The Nokesville “Tank Farm” tells the story of American warfare through a collection of armored vehicles
One of America’s most extensive collections of disused tanks and other military vehicles began in 1982 when a Washington lobbyist turned history buff bought an army jeep.
Once you start collecting mobile military artifacts, Allan Cors said, it’s hard to stop.
Three years after buying the first jeep, Mr. Cors, a former top lobbyist for glass and ceramics giant Corning Inc., bought his first tank: an M5 Stuart. It was the last version of a light tank given to British troops under the Lend-Lease Act before the United States joined the war against Nazi Germany.
The collection grew – and grew and grew.
“I filled a warehouse in Warrenton, a warehouse in Crystal City and my garage at home,” Mr. Cors said. “My car and my wife’s were in the driveway. She was very understanding.
Mr. Cors now owns at least 80 military vehicles, including a vintage M1917, the first mass-produced tank in the United States, and one of the few operational M4 Sherman tanks from World War II. In 1989 he purchased a farm in Nokesville, Virginia to consolidate and display his collection.
“I have been interested in military history since I was a child. It has stayed with me all my life,” said Cors, who served one term as president of the National Rifle Association.
It held its first open house for friends in 1992 and welcomed around 75 visitors. The event has grown every year, with more people telling Mr. Cors that they want to see his unlikely fleet of battle tanks.
The farm is now the site of an annual Tank Day. Visitors can climb dozens of armored behemoths and watch military reenactments show what life was like for dog-headed soldiers in World War II. Last year, around 20,000 people attended the first Tank Day since the pandemic began. The two-day extravaganza starting Saturday could have a bigger crowd.
Museum officials estimated the collection to be worth several million dollars. Predicting the vintage tank market is not easy.
The collection is expected to become a centerpiece of the National Museum of Americans in Wartime Experience, the nonprofit organization chaired by Mr. Cors. The museum will be located along Interstate 95 in Dale City, Virginia. Museum CEO Dennis G. Brant said the goal was for visitors to make physical connections with military vehicles, the ultimate interactive experience.
“I can go to the Marine Corps Museum, but I can’t touch anything. Everything is behind glass. I can go to the army museum and I can look at it, but I can’t touch anything,” he said. “This museum is going to be ‘touchy-feel’.”
The museum also hosts an oral history project to document the stories of frontline military personnel, soldiers in the rear, and even families back home.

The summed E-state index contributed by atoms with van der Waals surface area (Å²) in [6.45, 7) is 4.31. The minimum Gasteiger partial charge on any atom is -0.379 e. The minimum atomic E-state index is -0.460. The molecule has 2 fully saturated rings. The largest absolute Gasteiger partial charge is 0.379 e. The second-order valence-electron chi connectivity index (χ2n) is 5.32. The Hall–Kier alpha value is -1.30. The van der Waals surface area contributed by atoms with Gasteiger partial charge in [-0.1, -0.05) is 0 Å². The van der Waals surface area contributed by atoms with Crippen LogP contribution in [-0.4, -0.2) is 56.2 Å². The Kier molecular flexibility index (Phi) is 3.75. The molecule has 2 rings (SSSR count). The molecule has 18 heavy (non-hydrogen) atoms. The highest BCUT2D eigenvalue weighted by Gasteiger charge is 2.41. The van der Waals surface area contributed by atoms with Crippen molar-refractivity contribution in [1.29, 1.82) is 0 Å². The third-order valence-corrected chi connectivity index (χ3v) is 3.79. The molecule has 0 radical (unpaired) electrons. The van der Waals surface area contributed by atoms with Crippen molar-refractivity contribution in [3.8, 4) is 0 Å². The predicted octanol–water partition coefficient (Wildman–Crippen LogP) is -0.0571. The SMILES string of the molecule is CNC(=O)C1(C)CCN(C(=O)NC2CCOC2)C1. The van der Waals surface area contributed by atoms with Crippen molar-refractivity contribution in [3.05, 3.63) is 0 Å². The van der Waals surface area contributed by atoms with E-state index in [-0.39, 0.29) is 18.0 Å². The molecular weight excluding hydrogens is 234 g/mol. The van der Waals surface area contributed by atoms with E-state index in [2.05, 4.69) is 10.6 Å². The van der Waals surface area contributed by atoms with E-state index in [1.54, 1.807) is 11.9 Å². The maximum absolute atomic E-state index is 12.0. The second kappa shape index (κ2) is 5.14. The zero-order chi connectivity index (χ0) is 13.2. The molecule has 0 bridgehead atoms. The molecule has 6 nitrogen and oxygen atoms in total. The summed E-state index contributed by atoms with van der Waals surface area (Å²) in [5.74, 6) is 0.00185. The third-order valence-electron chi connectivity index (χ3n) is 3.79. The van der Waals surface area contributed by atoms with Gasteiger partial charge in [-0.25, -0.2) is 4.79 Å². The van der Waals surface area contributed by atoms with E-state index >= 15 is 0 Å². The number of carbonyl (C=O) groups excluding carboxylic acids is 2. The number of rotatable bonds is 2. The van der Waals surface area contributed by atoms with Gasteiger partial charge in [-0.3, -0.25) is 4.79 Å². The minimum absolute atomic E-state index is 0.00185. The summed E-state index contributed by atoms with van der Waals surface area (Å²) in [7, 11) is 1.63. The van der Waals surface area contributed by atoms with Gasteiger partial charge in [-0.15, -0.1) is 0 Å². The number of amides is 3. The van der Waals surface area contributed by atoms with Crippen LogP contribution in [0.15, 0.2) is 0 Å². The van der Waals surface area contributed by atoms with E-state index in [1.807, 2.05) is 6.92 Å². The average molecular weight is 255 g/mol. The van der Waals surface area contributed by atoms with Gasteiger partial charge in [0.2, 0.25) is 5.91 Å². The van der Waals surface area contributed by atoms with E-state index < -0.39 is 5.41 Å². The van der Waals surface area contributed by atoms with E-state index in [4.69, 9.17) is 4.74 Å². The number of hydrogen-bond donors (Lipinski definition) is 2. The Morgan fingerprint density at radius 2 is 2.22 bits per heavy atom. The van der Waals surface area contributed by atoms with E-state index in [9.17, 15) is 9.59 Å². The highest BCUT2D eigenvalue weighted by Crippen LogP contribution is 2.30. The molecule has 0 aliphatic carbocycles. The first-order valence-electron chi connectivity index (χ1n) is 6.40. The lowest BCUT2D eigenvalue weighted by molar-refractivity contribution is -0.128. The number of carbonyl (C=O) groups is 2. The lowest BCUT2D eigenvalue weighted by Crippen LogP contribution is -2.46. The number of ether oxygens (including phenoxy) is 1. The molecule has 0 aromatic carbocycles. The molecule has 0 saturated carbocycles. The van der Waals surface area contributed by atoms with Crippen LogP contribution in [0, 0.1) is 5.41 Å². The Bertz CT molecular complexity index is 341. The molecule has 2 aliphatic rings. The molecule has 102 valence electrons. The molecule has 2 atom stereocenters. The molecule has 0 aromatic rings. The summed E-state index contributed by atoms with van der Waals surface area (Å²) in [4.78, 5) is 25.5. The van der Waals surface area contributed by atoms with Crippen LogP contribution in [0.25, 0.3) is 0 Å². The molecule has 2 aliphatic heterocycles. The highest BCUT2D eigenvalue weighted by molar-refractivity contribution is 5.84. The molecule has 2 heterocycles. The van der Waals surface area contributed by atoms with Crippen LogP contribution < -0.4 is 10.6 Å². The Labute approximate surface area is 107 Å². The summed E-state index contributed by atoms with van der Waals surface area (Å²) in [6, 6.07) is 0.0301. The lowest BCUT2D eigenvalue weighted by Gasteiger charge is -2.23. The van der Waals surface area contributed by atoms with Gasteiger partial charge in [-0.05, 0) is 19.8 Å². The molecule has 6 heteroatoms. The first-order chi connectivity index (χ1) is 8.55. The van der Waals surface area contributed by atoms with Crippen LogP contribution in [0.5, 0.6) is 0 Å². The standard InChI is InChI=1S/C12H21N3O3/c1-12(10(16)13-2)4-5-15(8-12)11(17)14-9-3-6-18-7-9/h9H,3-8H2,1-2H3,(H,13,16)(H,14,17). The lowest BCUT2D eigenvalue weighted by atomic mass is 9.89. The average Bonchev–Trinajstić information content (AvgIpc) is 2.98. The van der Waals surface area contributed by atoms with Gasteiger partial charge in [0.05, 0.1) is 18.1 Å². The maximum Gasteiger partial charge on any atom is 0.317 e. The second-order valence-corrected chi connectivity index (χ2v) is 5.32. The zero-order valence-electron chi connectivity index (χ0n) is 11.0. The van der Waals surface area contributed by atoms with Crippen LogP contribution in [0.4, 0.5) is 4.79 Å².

“Everyone does a double take when they see a tank rolling here on the track. But it’s the veterans who make it all possible,” said Dennis Gill, who leads the museum’s Voices of Freedom project. to document their stories.”
Mr. Gill’s grandfather was a waist gunner on a B-17 Flying Fortress bomber during World War II. He was shot down over Romania and taken prisoner by the Germans. He will die of a heart attack at 46, having never shared his story.
“Everything we know about the family comes from his [discharge papers] and some newspaper clippings of his exploits,” Mr. Gill said. “We don’t know what he went through as a POW or what it was like for him in a B-17 – getting shot down and jumping out of it.”
Mr. Cors has also acquired a number of tanks from foreign countries, including some behind the Iron Curtain. He salvaged an East German T-72 after the collapse of the Soviet Union. Unified Germany officials said it could be his if he paid the shipping costs.
After several years, Mr. Cors said, he realized that simply accumulating military equipment was not the main purpose of his collection.
“Vehicles, to me, are just a way to tell the stories of those who served,” he said. “The real story of the Tank Farm is not about the tanks.”
The collection also houses a British Centurion tank, a landing craft for Marines in World War II and a pair of odd Swedish S tanks, which have no turrets and aim by moving the entire vehicle towards the intended target .
“This is my circus, and these are my monkeys,” said Marc Sehring, director of operations at Tank Farm.
He said kids tend to think of the various tanks and armored personnel carriers as just big things to climb over. The reactions of veterans are often very different, even those of those who have never told their families about their war experiences.
“When they see a vehicle, it brings back a memory and all of a sudden it starts to flow,” Mr Sehring said. “They see things they fought against.”
Mr Sehring said they hoped to eventually add newer American tanks, including the M48 that US troops used in Vietnam, the Cold War-era M60 tank and the more modern M1 Abrams.
“But American tanks are really hard to find. We tend to blow them up or sell them to other countries,” he said.